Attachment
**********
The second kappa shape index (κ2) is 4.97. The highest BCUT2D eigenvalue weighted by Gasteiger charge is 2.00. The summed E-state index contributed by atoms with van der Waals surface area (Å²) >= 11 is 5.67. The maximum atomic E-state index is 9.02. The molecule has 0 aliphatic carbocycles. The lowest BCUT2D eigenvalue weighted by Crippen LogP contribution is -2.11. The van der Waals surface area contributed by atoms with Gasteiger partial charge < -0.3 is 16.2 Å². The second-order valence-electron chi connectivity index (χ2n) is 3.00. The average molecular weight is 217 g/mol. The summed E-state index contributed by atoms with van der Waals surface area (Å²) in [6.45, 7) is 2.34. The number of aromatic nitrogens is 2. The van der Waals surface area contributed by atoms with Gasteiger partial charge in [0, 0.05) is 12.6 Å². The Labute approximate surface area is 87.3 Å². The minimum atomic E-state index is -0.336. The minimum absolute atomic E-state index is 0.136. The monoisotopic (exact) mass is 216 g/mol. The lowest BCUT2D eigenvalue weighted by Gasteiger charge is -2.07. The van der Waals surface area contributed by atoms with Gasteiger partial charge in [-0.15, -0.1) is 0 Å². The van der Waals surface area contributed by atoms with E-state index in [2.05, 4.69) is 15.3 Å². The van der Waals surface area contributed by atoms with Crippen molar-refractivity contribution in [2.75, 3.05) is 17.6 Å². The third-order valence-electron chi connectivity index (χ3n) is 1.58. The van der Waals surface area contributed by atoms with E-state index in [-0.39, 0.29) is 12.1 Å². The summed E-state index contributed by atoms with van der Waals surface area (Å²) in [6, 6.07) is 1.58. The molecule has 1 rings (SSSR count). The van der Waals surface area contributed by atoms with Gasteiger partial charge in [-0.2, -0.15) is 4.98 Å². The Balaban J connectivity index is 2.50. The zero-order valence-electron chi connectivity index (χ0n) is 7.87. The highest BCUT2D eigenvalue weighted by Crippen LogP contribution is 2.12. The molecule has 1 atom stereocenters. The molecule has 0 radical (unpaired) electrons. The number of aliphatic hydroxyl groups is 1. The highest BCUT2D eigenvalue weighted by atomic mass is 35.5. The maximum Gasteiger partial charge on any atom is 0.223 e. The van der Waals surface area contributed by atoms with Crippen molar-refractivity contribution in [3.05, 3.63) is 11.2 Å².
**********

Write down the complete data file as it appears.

The second kappa shape index (κ2) is 4.97. The highest BCUT2D eigenvalue weighted by Gasteiger charge is 2.00. The summed E-state index contributed by atoms with van der Waals surface area (Å²) >= 11 is 5.67. The maximum atomic E-state index is 9.02. The molecule has 0 aliphatic carbocycles. The lowest BCUT2D eigenvalue weighted by Crippen LogP contribution is -2.11. The van der Waals surface area contributed by atoms with Gasteiger partial charge < -0.3 is 16.2 Å². The second-order valence-electron chi connectivity index (χ2n) is 3.00. The average molecular weight is 217 g/mol. The summed E-state index contributed by atoms with van der Waals surface area (Å²) in [6.45, 7) is 2.34. The number of aromatic nitrogens is 2. The van der Waals surface area contributed by atoms with Gasteiger partial charge in [0, 0.05) is 12.6 Å². The Labute approximate surface area is 87.3 Å². The minimum atomic E-state index is -0.336. The minimum absolute atomic E-state index is 0.136. The monoisotopic (exact) mass is 216 g/mol. The lowest BCUT2D eigenvalue weighted by Gasteiger charge is -2.07. The van der Waals surface area contributed by atoms with Gasteiger partial charge in [-0.15, -0.1) is 0 Å². The van der Waals surface area contributed by atoms with E-state index in [2.05, 4.69) is 15.3 Å². The van der Waals surface area contributed by atoms with Crippen molar-refractivity contribution in [2.75, 3.05) is 17.6 Å². The third-order valence-electron chi connectivity index (χ3n) is 1.58. The van der Waals surface area contributed by atoms with E-state index in [-0.39, 0.29) is 12.1 Å². The summed E-state index contributed by atoms with van der Waals surface area (Å²) in [6, 6.07) is 1.58. The molecule has 1 rings (SSSR count). The van der Waals surface area contributed by atoms with Gasteiger partial charge in [-0.2, -0.15) is 4.98 Å². The Balaban J connectivity index is 2.50. The zero-order valence-electron chi connectivity index (χ0n) is 7.87. The highest BCUT2D eigenvalue weighted by Crippen LogP contribution is 2.12. The molecule has 1 atom stereocenters. The molecule has 0 radical (unpaired) electrons. The number of aliphatic hydroxyl groups is 1. The highest BCUT2D eigenvalue weighted by atomic mass is 35.5. The maximum Gasteiger partial charge on any atom is 0.223 e. The van der Waals surface area contributed by atoms with Crippen molar-refractivity contribution in [3.05, 3.63) is 11.2 Å².